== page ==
The Changing Face of Easter

Published 12:00 am Saturday, June 3, 2006

The children rushed around the Lawrence County Fairgrounds Saturday, scrambling to find the brightly colored eggs filled with goodies. Some of them were very careful in their approach, but others had less discriminating tastes and jumped on each egg they could find.

Bertrice Johnson brought her granddaughter to the hunt, but said she hopes to teach her more than how to hunt down the eggs with the most delectable surprises inside.

“To me, we need to celebrate the resurrection of our lord,” said Johnson, of Rome Township. “The other activities are fun, but I still think teaching your kids and grandkids about the real meaning of it all is vital.”

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Many people agree with Johnson, saying the traditional celebration of Easter has remained intact, save a few extra lilies and a few more jellies beans and chocolate bunnies.

“We live in a very traditional, conservative area,” said the Rev. Steve Harvey, long-time pastor of Sharon Baptist Church. “Personally, I think it (Easter) is pretty much the same as it has always been.”

The church held its Spring revival earlier this week and had a cross walk from the church to Woodland Cemetery Friday, both of which are long-time traditions for the congregation.

Harvey said he only sees two things that may have changed somewhat: the music and the commercialism. He says contemporary music has become more popular in some churches than the traditional hymns used in past generations. As far as commercialism, Harvey said Easter is not nearly as marketed as the other major holiday on the Christian calendar.

“Now Christmas, that’s a totally different story,” Harvey said. “That’s just gotten totally out of hand.”

Easter crowds smaller

Father Anthony Batt of the Catholic Community Churches said the overall drop in church attendance spills over into the Easter season. Although church attendance on Easter hovers around the 50 percent mark for Christians, according to a 2005 gallup poll,

the poll found most of the people going on the holiday already attend church intermittently — at least once every two months.

“I think it is losing more and more of its Christian roots, but I think it is rather well-appreciated by most people,” Batt said.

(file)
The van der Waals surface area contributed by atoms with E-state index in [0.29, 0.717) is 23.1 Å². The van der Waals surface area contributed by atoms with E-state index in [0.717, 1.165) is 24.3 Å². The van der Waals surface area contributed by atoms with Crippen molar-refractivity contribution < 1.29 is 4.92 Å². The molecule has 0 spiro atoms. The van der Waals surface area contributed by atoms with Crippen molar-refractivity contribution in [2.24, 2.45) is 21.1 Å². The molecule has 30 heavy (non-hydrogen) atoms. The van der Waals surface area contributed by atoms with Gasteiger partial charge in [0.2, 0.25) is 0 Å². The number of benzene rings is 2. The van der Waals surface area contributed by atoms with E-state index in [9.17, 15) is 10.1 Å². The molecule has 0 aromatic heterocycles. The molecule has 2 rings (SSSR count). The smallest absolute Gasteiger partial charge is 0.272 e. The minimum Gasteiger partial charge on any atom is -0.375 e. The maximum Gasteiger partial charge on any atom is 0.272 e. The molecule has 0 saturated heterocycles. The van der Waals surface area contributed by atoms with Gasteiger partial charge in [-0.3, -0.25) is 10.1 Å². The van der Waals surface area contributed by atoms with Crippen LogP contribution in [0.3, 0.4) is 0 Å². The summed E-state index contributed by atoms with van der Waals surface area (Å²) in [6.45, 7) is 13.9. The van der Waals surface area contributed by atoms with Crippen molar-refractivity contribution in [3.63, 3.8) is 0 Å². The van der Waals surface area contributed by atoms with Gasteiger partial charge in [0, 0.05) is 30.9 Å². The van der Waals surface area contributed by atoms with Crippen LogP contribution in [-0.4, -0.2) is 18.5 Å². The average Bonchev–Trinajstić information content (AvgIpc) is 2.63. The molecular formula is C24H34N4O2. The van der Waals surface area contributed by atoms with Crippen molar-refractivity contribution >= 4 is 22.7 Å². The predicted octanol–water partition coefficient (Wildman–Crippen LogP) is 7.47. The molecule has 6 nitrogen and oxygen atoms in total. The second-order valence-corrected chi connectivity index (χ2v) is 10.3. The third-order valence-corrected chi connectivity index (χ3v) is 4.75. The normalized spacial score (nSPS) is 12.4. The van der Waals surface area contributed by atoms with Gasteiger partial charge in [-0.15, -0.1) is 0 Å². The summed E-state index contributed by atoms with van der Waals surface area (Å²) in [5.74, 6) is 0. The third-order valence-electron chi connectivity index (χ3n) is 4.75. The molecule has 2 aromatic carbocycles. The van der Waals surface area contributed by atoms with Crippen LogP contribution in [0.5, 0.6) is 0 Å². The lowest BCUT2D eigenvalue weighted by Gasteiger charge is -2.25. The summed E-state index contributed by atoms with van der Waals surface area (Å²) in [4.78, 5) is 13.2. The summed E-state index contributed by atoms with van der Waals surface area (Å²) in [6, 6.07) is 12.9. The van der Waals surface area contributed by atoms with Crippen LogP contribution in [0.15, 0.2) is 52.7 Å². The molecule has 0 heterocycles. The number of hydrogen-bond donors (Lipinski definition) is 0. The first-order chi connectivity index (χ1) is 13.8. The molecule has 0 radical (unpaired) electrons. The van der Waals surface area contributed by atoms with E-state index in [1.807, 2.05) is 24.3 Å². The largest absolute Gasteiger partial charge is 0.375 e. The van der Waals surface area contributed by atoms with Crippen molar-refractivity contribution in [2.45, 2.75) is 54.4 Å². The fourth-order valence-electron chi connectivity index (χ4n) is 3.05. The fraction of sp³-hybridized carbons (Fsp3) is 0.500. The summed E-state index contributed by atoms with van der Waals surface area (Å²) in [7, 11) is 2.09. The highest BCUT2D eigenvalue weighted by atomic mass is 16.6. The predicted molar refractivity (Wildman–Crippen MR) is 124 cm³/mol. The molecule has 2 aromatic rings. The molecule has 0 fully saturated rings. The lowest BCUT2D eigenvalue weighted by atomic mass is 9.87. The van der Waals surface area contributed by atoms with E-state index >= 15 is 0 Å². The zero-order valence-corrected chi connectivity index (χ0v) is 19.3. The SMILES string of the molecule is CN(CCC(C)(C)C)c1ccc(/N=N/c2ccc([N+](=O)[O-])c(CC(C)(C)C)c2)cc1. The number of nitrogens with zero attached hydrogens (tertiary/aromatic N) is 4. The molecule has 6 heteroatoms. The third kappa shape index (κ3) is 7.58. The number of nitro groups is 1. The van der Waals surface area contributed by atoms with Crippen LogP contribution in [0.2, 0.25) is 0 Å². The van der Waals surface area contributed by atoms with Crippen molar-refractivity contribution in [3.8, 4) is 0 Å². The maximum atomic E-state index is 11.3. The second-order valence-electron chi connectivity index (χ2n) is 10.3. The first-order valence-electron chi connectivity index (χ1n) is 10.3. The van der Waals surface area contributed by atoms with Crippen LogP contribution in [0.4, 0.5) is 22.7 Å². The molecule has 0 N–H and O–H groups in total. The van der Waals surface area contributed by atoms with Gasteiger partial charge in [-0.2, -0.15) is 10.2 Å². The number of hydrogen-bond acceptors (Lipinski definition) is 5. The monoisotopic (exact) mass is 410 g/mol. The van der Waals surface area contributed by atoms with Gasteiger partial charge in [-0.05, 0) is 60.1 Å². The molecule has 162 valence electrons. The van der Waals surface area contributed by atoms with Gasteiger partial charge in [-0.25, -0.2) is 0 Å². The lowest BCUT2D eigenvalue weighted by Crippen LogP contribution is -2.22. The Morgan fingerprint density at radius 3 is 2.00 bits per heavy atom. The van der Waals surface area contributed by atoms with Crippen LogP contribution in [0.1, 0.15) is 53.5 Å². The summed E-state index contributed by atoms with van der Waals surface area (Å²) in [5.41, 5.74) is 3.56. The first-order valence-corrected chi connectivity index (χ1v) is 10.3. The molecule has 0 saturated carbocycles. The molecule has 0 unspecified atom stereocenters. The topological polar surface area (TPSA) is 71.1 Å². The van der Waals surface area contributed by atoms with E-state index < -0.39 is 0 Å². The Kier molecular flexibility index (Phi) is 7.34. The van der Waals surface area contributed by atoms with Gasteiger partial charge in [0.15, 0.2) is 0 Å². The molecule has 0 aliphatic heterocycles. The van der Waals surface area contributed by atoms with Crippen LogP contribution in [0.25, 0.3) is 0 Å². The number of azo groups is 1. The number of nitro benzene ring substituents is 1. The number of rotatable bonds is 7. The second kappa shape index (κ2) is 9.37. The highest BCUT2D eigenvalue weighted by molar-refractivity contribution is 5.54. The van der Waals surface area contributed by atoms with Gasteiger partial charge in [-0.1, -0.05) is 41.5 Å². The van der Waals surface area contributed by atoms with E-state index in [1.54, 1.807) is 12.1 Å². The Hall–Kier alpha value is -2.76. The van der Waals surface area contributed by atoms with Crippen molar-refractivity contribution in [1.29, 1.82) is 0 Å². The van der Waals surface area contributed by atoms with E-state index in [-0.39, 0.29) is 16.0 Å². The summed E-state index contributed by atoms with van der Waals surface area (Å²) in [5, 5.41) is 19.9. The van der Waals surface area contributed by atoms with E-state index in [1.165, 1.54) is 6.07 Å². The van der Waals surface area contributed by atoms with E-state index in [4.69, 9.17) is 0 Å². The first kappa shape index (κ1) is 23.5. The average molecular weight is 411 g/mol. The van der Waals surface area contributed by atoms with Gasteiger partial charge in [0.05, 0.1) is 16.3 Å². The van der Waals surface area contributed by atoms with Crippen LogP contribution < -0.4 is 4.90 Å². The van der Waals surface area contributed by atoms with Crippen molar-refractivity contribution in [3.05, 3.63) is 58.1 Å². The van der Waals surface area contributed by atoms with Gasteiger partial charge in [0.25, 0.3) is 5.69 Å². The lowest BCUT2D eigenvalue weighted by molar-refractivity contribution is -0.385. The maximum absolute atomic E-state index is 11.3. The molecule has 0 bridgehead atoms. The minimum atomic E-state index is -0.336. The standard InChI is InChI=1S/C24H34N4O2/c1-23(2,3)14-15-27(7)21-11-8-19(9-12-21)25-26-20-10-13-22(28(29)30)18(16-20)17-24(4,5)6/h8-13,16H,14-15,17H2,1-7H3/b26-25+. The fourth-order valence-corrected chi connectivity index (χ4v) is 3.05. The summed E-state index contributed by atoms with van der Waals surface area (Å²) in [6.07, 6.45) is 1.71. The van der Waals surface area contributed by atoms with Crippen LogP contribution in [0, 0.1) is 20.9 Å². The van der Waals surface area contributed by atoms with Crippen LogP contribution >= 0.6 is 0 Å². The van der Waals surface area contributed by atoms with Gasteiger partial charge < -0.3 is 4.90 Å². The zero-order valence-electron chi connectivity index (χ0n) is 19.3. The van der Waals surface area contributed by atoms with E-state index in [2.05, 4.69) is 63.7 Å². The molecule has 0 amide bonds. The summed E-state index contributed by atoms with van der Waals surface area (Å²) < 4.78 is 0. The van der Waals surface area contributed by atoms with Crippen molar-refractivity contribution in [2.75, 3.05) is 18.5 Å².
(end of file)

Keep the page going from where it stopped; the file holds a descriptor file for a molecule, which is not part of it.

Kerry Sims, of Burlington, said she and most of her friends and family will not be attending church. She does not go any other time of the year, so she does not feel it is appropriate to go on a specific holiday.

“I am a spiritual person and I believe in God, but I do not attend a specific church,” Sims said. “I don’t like to see people who never go (to church), then decide they need to go on Easter.”

She said God sees everybody 365 days a year and knows what is truly in their hearts.

Changes in the Easter business climate

It is not just the spiritual folks that see some differences in the holiday. Business owners say they have also seen some changes.

Weber’s Florist’s has seen an increase in the number of churches they decorate for the holiday, according to manager Bonnie McGoron. Long gone are the days of a few scattered lilies near the alter, now churches are making elaborate displays in their efforts to show their respect for the holiday. Weber’s employees decorate four churches themselves and two other churches order their lilies through the florist, McGoron said.

She said one of the main differences over the past 20 years is the number of corsages sold. Once a mainstay of every woman’s wardrobe on Easter — in addition to the traditional Easter bonnet and pastel-colored dress — the corsage has become a thing of the past it seems. Weber’s has only made about 20 of those this year.

Bekki Zornes, a stay-at-home mom turned business entrepreneur, makes baskets filled with goodies of all kinds for all occasions. Her business venture, Bekki’s Baskets, has skyrocketed during the Easter season. She makes other types of personalized baskets throughout the year.

Parents and grandparents pay her to make individualized baskets for their children, a relatively new concept.

“Easter is a lot more merchandisable than it used to be,” Zornes explained.

She said she still tries to keep her eye on the true meaning of Easter and not the amount of money she brings in for her unique work.

“We still appreciate what the season is all about and that’s what we (her and her husband Jay) try to teach (their 3-year-old daughter) Lilly,” Zornes said.

That old-time religion

This is Agnes Lightner 91st Easter. Over the years, she has fond memories of what it means to her and her family.

As a member of the Centenary Baptist Church, she said faith has been the centerpiece of what she calls the holiest of holidays.

“It’s our responsibility to talk to people about Easter and have people understand what the holiday is all about,” Lightner

said as she left the Ironton Ministerial Association’s Good Friday service at St. Paul Lutheran Church.

Her sister, 88-year-old Irene Wickline, also remembers the old-time Easters where her family would go to church together and then gather around the dinner table for a hearty, home cooked meal.

There were no Easter baskets she said, much less any jelly beans or marshmallow Peeps.

“If they had them (egg hunts) we don’t remember them,” Wickline said with a laugh. “We did have some good pies and cakes made with eggs though.”

The old adage that families that pray together, stay together is something that is near and dear to many people’s hearts this time of year, said Pat Duncan, of Pedro.

“I want it to be like the old days, when we all went to church and we made a good dinner,” Duncan said. “We all gathered at the table and we may not have had a lot, but we knew that it was all given to us by the grace of God.”

He said he will be in his pew at Easter and prays for those who won’t be.